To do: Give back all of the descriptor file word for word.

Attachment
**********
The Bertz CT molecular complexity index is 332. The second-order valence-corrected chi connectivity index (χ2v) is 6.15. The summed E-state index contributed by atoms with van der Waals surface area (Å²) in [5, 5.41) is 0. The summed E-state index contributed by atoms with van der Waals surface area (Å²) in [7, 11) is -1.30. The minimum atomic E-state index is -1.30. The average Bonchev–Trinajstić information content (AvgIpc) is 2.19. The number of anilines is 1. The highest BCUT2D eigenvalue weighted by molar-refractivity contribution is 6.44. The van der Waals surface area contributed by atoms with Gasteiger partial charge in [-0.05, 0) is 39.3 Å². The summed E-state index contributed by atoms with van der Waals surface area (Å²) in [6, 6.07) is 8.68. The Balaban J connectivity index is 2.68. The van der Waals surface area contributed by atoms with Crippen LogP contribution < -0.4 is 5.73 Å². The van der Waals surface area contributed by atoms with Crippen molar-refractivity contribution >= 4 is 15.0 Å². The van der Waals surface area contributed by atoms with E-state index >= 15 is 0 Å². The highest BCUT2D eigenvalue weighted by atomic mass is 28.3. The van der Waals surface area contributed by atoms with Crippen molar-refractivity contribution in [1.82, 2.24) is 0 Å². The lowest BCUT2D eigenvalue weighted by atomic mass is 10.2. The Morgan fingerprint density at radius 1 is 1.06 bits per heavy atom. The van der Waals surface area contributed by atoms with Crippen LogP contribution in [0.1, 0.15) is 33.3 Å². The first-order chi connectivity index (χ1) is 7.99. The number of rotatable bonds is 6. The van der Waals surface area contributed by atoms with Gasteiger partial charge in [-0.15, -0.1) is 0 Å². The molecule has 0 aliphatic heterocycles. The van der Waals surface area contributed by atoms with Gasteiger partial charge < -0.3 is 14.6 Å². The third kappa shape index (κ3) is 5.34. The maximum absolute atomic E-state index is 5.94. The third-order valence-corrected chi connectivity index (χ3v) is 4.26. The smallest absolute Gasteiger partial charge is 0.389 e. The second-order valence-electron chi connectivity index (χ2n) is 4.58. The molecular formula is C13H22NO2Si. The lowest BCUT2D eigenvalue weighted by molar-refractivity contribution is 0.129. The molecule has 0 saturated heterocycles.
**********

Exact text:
The Bertz CT molecular complexity index is 332. The second-order valence-corrected chi connectivity index (χ2v) is 6.15. The summed E-state index contributed by atoms with van der Waals surface area (Å²) in [5, 5.41) is 0. The summed E-state index contributed by atoms with van der Waals surface area (Å²) in [7, 11) is -1.30. The minimum atomic E-state index is -1.30. The average Bonchev–Trinajstić information content (AvgIpc) is 2.19. The number of anilines is 1. The highest BCUT2D eigenvalue weighted by molar-refractivity contribution is 6.44. The van der Waals surface area contributed by atoms with Gasteiger partial charge in [-0.05, 0) is 39.3 Å². The summed E-state index contributed by atoms with van der Waals surface area (Å²) in [6, 6.07) is 8.68. The Balaban J connectivity index is 2.68. The van der Waals surface area contributed by atoms with Crippen LogP contribution < -0.4 is 5.73 Å². The van der Waals surface area contributed by atoms with Crippen molar-refractivity contribution >= 4 is 15.0 Å². The van der Waals surface area contributed by atoms with E-state index >= 15 is 0 Å². The highest BCUT2D eigenvalue weighted by atomic mass is 28.3. The van der Waals surface area contributed by atoms with Crippen molar-refractivity contribution in [1.82, 2.24) is 0 Å². The lowest BCUT2D eigenvalue weighted by atomic mass is 10.2. The Morgan fingerprint density at radius 1 is 1.06 bits per heavy atom. The van der Waals surface area contributed by atoms with Crippen LogP contribution in [0.1, 0.15) is 33.3 Å². The first-order chi connectivity index (χ1) is 7.99. The number of rotatable bonds is 6. The van der Waals surface area contributed by atoms with Gasteiger partial charge in [-0.15, -0.1) is 0 Å². The molecule has 0 aliphatic heterocycles. The van der Waals surface area contributed by atoms with Gasteiger partial charge < -0.3 is 14.6 Å². The third kappa shape index (κ3) is 5.34. The maximum absolute atomic E-state index is 5.94. The third-order valence-corrected chi connectivity index (χ3v) is 4.26. The smallest absolute Gasteiger partial charge is 0.389 e. The second-order valence-electron chi connectivity index (χ2n) is 4.58. The molecular formula is C13H22NO2Si. The lowest BCUT2D eigenvalue weighted by molar-refractivity contribution is 0.129. The molecule has 0 saturated heterocycles.